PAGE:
• Remote Desktop spanning two monitors

    If you participate in the Windows Vista beta program and you use Remote Desktop, then you might want to have a look at the new RDP client. There’s a version for XP SP2 and 2003 SP1.

    The main feature that interested me was that it now supports spanning multiple monitors. I’ve installed it on my XP SP2 box at home, and I can now connect to my XP SP2 box at work and have my desktop span across both of my monitors! I didn’t even need to install the new client on my work box to get this either.

    The resolution limit is up to 4096x2048

  • Transactions and Unit Testing with NUnit (part 2)

    The good news - I got the transaction unit testing code to work. Two traps that caught me out:

    1. Make sure the test fixture class inherits from the class defined in the transaction library assembly.
    2. Make sure your machine has a valid DNS entry! Turns out mine didn’t as I’d reinstalled the OS a couple of months back, and our Active Directory DNS had kept the old record with a SID for the old machine - hence the new install had a different SID and wasn’t allowed to update the DNS record. This had the effect that the remote server could not resolve my workstation to get the RPC conversation working properly.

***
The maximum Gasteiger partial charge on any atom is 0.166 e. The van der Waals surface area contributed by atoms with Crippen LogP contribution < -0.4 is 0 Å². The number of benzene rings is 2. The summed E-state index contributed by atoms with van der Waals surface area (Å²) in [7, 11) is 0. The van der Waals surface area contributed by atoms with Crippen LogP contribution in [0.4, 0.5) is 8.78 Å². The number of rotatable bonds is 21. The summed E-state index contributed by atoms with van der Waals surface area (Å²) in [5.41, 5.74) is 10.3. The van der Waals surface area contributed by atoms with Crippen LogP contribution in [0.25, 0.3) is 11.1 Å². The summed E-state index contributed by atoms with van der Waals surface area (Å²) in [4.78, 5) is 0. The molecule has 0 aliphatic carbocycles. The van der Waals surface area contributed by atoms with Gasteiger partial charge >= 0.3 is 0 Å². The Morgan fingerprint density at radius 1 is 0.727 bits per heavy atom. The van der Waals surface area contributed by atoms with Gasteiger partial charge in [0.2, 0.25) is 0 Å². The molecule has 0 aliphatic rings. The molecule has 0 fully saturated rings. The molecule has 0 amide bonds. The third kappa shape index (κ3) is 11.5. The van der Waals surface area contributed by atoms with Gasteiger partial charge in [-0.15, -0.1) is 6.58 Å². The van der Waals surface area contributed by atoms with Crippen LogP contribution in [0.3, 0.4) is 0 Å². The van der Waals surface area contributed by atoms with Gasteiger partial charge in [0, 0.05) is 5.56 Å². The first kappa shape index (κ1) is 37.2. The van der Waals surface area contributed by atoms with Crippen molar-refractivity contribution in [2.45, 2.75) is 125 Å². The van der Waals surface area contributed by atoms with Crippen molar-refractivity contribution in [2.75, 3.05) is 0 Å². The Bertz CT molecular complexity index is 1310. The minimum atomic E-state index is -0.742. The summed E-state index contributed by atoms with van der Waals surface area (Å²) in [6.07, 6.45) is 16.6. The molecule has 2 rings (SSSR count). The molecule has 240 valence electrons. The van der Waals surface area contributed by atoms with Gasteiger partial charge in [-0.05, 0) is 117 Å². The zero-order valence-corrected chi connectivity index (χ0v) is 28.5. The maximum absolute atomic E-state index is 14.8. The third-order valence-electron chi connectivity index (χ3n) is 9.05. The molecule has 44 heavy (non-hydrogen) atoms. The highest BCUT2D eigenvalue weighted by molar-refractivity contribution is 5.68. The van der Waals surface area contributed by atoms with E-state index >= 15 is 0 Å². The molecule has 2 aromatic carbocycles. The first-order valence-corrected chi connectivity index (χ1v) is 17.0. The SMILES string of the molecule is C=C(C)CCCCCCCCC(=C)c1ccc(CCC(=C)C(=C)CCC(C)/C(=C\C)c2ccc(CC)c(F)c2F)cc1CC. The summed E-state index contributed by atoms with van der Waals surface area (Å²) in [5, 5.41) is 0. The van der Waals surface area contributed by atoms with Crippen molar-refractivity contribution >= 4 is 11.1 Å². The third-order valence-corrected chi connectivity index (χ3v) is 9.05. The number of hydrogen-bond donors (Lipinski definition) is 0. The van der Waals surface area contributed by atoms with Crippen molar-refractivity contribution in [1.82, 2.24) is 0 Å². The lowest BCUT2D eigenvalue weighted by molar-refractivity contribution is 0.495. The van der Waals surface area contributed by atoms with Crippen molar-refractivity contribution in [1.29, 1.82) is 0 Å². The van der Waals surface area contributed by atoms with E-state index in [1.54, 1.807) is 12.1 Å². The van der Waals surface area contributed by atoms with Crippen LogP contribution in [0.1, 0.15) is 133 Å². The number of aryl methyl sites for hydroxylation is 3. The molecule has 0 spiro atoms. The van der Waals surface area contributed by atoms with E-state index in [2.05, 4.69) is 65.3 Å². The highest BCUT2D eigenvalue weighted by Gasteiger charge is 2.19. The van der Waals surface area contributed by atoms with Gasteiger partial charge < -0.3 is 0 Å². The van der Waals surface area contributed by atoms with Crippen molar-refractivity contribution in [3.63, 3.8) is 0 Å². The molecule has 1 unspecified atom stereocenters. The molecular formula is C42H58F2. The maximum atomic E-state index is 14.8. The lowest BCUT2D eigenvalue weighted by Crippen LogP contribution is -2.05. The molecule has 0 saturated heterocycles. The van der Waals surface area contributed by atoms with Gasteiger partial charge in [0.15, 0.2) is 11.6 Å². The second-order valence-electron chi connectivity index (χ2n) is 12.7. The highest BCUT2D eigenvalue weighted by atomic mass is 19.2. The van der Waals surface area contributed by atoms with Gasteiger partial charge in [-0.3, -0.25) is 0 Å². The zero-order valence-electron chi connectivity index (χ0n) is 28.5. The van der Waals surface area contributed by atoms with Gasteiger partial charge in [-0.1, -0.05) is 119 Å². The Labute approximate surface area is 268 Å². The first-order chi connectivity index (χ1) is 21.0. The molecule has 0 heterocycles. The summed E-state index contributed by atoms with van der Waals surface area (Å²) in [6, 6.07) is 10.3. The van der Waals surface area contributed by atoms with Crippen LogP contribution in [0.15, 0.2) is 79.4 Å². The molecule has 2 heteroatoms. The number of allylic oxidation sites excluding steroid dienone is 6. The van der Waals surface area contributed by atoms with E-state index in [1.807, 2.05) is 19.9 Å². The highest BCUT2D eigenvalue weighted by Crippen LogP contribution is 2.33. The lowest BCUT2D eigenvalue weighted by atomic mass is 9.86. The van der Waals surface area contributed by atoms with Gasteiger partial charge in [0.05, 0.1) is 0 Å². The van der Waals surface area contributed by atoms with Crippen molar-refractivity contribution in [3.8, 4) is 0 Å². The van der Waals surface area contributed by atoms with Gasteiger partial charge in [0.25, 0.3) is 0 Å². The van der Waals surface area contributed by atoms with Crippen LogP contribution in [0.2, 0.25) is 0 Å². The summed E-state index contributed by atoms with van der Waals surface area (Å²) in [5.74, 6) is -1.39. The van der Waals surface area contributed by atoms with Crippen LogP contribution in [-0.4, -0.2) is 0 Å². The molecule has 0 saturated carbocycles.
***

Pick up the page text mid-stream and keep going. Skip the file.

• Code analysis without buying Visual Studio Team System

    If you download the Microsoft® Windows® Software Development Kit (SDK) for Beta 2 of Windows Vista and WinFX Runtime Components, then you actually get the C++ compiler that includes support for the “preFAST” /analyze code analysis feature.

    Normally, you’d only get this if you purchased Visual Studio Team System for lots of $$$.

    I installed it, and managed to get Mozilla Firefox compiled (just a couple of patches required - problems with the new headers in the SDK conflicting with Mozilla code).

    The easiest way to analyze the code is to edit your mozconfig file and add the following:

    ac_add_options --enable-optimize="-analyze"

    I’ve uploaded a build log that includes the various warnings. Many are spurious, so the trick is to weed out the noise and find the ones that are relevant.